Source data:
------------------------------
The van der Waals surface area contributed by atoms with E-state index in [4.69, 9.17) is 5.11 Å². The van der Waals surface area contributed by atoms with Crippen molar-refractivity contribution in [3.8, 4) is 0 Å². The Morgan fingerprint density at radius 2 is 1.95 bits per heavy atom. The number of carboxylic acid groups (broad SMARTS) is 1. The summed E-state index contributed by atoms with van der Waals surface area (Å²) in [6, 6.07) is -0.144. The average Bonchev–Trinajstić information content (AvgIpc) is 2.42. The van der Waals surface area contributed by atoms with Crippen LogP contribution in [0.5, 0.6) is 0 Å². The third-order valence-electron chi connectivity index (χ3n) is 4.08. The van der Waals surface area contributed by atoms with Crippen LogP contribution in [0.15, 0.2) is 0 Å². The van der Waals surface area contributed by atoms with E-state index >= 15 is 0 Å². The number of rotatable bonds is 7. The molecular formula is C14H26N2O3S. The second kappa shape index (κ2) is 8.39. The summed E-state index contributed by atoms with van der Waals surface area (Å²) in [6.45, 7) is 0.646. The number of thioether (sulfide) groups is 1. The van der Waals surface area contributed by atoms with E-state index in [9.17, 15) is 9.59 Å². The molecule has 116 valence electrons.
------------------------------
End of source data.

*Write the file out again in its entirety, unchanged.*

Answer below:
The van der Waals surface area contributed by atoms with E-state index in [4.69, 9.17) is 5.11 Å². The van der Waals surface area contributed by atoms with Crippen molar-refractivity contribution in [3.8, 4) is 0 Å². The Morgan fingerprint density at radius 2 is 1.95 bits per heavy atom. The number of carboxylic acid groups (broad SMARTS) is 1. The summed E-state index contributed by atoms with van der Waals surface area (Å²) in [6, 6.07) is -0.144. The average Bonchev–Trinajstić information content (AvgIpc) is 2.42. The van der Waals surface area contributed by atoms with Crippen LogP contribution in [0.5, 0.6) is 0 Å². The third-order valence-electron chi connectivity index (χ3n) is 4.08. The van der Waals surface area contributed by atoms with Crippen LogP contribution in [0.15, 0.2) is 0 Å². The van der Waals surface area contributed by atoms with E-state index >= 15 is 0 Å². The number of rotatable bonds is 7. The molecular formula is C14H26N2O3S. The second kappa shape index (κ2) is 8.39. The summed E-state index contributed by atoms with van der Waals surface area (Å²) in [6.45, 7) is 0.646. The number of thioether (sulfide) groups is 1. The van der Waals surface area contributed by atoms with E-state index in [9.17, 15) is 9.59 Å². The molecule has 116 valence electrons.